By contrary Doctrine, we understand whatsoever men, by Laws, Councils, or Constitutions have imposed upon the consciences of men, without the expressed commandment of God's word: such as be vows of chastity, foreswearing of marriage, binding of men and women to several and disguised apparels, to the superstitious observation of fasting days, difference of meat for conscience sake, prayer for the dead; and keeping of holy days of certain Saints commanded by men, such as be all those that the Papists have invented, as the Feasts (as they term them) of Apostles, Martyrs, Virgins, of Christmas, Circumcision, Epiphany, Purification, and other fond feasts of our Lady. Which things, because in God's scriptures they neither have commandment nor assurance, we judge them utterly to be abolished from this Realm; affirming further, that the obstinate maintainers and teachers of such abominations ought not to escape the punishment of the Civil Magistrate. (>Knox's History, Vol. 2, p. 281. Cf. John Knox, Works (David Laing, ed.; Edinburgh: James Thin, 1895), Vol. ii, p. 190.)
In response to a letter from Theodore Beza to the Scottish Assembly concerning the Second Helvetic Confession, the Assembly replied,
scarcely refrain from mentioning, with regard to what is written in the 24th chapter of the aforesaid Confession concerning the "festival of our Lord's nativity, circumcision, passion, resurrection, ascension, and sending the Holy Ghost upon his disciples," that these festivals at the present time obtain no place among us; for we dare not religiously celebrate any other feast-day than what the divine oracles prescribed ( In Knox, Works, Vol. vi, pp. 547-48. The same position is expressed in the Second Scotch Confession (1580), which rejects the "dedicating of kirks, altars, days." )
As late as 1835, Samuel Miller, the Moderator of the Presbyterians in the United States, used the regulative principle to reject Christmas and Easter as Romish holidays. Initially, he notes the regulative principle regarding worship: "the Scriptures being the only infallible rule of faith and practice, no rite or ceremony ought to have a place in the public worship of God, which is not warranted in Scripture, either by direct precept or example, or by good and sufficient inference." Not only does the celebration of non-biblical holidays lack a scriptural foundation, he says, but the scriptures "positively discountenance it" (Miller, pp. 65, 74. ).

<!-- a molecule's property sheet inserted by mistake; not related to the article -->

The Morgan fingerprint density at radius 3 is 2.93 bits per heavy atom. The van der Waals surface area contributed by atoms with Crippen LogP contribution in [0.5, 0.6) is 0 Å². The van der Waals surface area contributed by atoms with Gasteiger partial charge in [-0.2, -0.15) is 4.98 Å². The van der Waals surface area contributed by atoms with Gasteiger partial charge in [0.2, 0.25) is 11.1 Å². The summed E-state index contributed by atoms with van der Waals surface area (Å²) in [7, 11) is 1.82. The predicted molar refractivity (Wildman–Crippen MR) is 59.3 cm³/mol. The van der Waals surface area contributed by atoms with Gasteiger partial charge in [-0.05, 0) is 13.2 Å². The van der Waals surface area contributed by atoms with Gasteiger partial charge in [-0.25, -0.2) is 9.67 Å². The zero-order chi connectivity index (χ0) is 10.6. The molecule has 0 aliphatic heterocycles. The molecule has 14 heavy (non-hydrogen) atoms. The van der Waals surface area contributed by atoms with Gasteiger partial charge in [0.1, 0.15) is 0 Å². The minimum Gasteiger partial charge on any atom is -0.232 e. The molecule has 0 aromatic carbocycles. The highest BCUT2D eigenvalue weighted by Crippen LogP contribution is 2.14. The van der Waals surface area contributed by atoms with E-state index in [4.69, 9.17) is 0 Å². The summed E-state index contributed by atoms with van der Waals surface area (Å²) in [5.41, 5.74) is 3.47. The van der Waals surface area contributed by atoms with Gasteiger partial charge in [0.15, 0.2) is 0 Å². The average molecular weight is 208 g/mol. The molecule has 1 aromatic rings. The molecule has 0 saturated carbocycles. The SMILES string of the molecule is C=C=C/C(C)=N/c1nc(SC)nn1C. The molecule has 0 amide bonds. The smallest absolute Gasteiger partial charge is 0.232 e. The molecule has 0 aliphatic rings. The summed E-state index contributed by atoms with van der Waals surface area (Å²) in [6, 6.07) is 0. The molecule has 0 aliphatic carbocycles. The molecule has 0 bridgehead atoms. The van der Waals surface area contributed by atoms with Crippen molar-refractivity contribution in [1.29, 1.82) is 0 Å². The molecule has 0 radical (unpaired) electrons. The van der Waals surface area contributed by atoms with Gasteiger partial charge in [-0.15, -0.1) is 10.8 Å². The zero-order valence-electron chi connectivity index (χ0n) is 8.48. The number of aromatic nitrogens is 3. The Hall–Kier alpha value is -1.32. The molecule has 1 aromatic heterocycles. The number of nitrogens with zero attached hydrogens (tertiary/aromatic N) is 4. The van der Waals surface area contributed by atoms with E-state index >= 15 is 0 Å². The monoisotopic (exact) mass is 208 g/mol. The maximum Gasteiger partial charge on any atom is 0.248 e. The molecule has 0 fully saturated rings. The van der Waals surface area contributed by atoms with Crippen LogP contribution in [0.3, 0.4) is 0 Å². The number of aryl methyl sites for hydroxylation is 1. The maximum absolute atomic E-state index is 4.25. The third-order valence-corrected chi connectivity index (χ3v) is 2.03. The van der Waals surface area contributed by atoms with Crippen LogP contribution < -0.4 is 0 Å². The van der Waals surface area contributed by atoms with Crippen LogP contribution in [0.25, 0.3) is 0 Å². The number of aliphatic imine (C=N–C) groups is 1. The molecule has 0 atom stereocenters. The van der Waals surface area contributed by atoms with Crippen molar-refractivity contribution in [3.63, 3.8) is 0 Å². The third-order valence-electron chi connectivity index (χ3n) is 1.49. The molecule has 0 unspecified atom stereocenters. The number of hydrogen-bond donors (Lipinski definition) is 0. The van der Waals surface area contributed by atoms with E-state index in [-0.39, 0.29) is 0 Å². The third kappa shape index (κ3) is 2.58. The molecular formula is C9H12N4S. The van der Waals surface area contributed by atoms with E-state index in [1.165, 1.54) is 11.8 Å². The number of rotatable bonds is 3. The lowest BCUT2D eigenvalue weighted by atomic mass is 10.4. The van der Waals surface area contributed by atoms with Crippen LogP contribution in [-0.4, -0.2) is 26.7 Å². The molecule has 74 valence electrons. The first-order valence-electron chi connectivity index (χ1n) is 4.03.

As Amy McNeese writes, in an article first published in the Church of Scotland magazine, Life & Work, an historical account of the Scottish ban on Christmas that only was lifted in the 1950's:
"For almost 400 years, Christmas was banned in Scotland. At the height of the Reformation, in 1583, when anything smacking of Catholicism and idolatrous excess was thrown out with contempt, Christmas and all its trappings was wiped off the official calendar...
...Reinforced by the hard arm of the law, this was a ban that had bite...
This was an age when religious belief could mean the difference between life and a very nasty death....
Scottish Presbyterians, when called on for support by the Puritans of the English Parliament in 1644, did so on the understanding that their allies would in exchange impose the ban on Christmas. For over a decade traditional English Christmas festivities were prohibited
From Scotland, the ban on Christmas spread briefly, as Oliver Cromwell's New Model Army brought the Cromwellian revolution to England. Cromwell's Puritans banned Christmas in England for about a decade but the measure was unpopular. Feelings among pro and anti Christmas advocates ran strong and, after a second enforcement act against Christmas was passed by the English Parliament in 1647,
Again the people rebelled, this time so forcefully that armed officers had to be sent to remove evergreens decorating St Margaret's Church, near the English Parliament itself. Rioting broke out in London, Kent, Oxford, Canterbury and Ipswich, in which several people were killed. A petition with more than 10,000 signatures demanded either the restoration of Christmas or else the king back on the throne...